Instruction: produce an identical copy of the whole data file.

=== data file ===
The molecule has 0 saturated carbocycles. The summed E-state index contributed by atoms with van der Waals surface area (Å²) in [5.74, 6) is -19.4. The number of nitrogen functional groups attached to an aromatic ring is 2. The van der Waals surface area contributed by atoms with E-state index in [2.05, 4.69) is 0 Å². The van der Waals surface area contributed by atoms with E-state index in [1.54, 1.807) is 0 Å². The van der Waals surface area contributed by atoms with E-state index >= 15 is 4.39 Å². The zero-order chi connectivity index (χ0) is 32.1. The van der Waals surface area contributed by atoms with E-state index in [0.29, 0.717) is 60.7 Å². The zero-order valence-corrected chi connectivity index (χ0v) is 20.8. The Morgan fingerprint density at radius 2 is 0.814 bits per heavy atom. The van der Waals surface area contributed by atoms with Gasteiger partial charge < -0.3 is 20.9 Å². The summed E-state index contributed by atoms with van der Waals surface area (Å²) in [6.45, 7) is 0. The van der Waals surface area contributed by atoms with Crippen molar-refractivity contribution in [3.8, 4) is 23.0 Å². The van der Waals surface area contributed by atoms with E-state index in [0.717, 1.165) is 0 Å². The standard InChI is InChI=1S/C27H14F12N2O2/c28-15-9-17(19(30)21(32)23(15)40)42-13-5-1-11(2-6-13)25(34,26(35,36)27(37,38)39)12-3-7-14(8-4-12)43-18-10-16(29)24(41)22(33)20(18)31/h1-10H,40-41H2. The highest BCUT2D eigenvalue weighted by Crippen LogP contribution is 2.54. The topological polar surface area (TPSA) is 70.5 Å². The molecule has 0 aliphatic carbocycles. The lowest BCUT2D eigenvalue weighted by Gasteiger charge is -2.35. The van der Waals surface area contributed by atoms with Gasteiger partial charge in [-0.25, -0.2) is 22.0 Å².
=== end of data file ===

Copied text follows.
The molecule has 0 saturated carbocycles. The summed E-state index contributed by atoms with van der Waals surface area (Å²) in [5.74, 6) is -19.4. The number of nitrogen functional groups attached to an aromatic ring is 2. The van der Waals surface area contributed by atoms with E-state index in [2.05, 4.69) is 0 Å². The van der Waals surface area contributed by atoms with E-state index in [1.54, 1.807) is 0 Å². The van der Waals surface area contributed by atoms with E-state index >= 15 is 4.39 Å². The zero-order chi connectivity index (χ0) is 32.1. The van der Waals surface area contributed by atoms with E-state index in [0.29, 0.717) is 60.7 Å². The zero-order valence-corrected chi connectivity index (χ0v) is 20.8. The Morgan fingerprint density at radius 2 is 0.814 bits per heavy atom. The van der Waals surface area contributed by atoms with Gasteiger partial charge < -0.3 is 20.9 Å². The summed E-state index contributed by atoms with van der Waals surface area (Å²) in [6.45, 7) is 0. The van der Waals surface area contributed by atoms with Crippen molar-refractivity contribution in [3.8, 4) is 23.0 Å². The van der Waals surface area contributed by atoms with E-state index in [0.717, 1.165) is 0 Å². The standard InChI is InChI=1S/C27H14F12N2O2/c28-15-9-17(19(30)21(32)23(15)40)42-13-5-1-11(2-6-13)25(34,26(35,36)27(37,38)39)12-3-7-14(8-4-12)43-18-10-16(29)24(41)22(33)20(18)31/h1-10H,40-41H2. The highest BCUT2D eigenvalue weighted by Crippen LogP contribution is 2.54. The topological polar surface area (TPSA) is 70.5 Å². The molecule has 0 aliphatic carbocycles. The lowest BCUT2D eigenvalue weighted by Gasteiger charge is -2.35. The van der Waals surface area contributed by atoms with Gasteiger partial charge in [-0.25, -0.2) is 22.0 Å².